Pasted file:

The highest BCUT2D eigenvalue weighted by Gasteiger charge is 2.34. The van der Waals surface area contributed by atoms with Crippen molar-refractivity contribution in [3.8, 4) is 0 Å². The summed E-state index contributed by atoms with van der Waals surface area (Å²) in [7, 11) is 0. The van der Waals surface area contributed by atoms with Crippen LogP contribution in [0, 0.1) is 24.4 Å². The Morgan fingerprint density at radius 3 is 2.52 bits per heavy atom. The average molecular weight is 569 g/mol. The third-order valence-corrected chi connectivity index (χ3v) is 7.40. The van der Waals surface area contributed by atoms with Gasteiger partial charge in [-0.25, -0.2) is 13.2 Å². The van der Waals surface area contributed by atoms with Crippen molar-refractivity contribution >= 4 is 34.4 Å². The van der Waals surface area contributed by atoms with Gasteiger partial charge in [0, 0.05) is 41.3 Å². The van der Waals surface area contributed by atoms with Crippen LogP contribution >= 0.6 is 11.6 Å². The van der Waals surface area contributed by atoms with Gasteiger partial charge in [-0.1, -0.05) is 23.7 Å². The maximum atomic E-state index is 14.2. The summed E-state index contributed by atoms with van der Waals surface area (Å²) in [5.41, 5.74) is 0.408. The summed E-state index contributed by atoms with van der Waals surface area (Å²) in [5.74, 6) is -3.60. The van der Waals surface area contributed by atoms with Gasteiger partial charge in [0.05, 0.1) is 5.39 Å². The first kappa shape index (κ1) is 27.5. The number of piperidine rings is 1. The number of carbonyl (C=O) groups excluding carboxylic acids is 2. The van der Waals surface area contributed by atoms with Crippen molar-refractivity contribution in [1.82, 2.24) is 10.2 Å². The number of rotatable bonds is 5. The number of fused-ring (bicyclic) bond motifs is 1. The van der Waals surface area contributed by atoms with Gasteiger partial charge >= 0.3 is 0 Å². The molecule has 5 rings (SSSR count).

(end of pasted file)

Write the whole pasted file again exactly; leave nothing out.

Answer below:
The highest BCUT2D eigenvalue weighted by Gasteiger charge is 2.34. The van der Waals surface area contributed by atoms with Crippen molar-refractivity contribution in [3.8, 4) is 0 Å². The summed E-state index contributed by atoms with van der Waals surface area (Å²) in [7, 11) is 0. The van der Waals surface area contributed by atoms with Crippen LogP contribution in [0, 0.1) is 24.4 Å². The Morgan fingerprint density at radius 3 is 2.52 bits per heavy atom. The average molecular weight is 569 g/mol. The third-order valence-corrected chi connectivity index (χ3v) is 7.40. The van der Waals surface area contributed by atoms with Gasteiger partial charge in [-0.25, -0.2) is 13.2 Å². The van der Waals surface area contributed by atoms with Crippen molar-refractivity contribution >= 4 is 34.4 Å². The van der Waals surface area contributed by atoms with Gasteiger partial charge in [0, 0.05) is 41.3 Å². The van der Waals surface area contributed by atoms with Crippen LogP contribution >= 0.6 is 11.6 Å². The van der Waals surface area contributed by atoms with Gasteiger partial charge in [-0.1, -0.05) is 23.7 Å². The maximum atomic E-state index is 14.2. The summed E-state index contributed by atoms with van der Waals surface area (Å²) in [5.41, 5.74) is 0.408. The summed E-state index contributed by atoms with van der Waals surface area (Å²) in [5.74, 6) is -3.60. The van der Waals surface area contributed by atoms with Gasteiger partial charge in [0.05, 0.1) is 5.39 Å². The first kappa shape index (κ1) is 27.5. The number of piperidine rings is 1. The number of carbonyl (C=O) groups excluding carboxylic acids is 2. The van der Waals surface area contributed by atoms with Crippen molar-refractivity contribution in [1.82, 2.24) is 10.2 Å². The number of rotatable bonds is 5. The number of fused-ring (bicyclic) bond motifs is 1. The van der Waals surface area contributed by atoms with Gasteiger partial charge >= 0.3 is 0 Å². The molecule has 5 rings (SSSR count).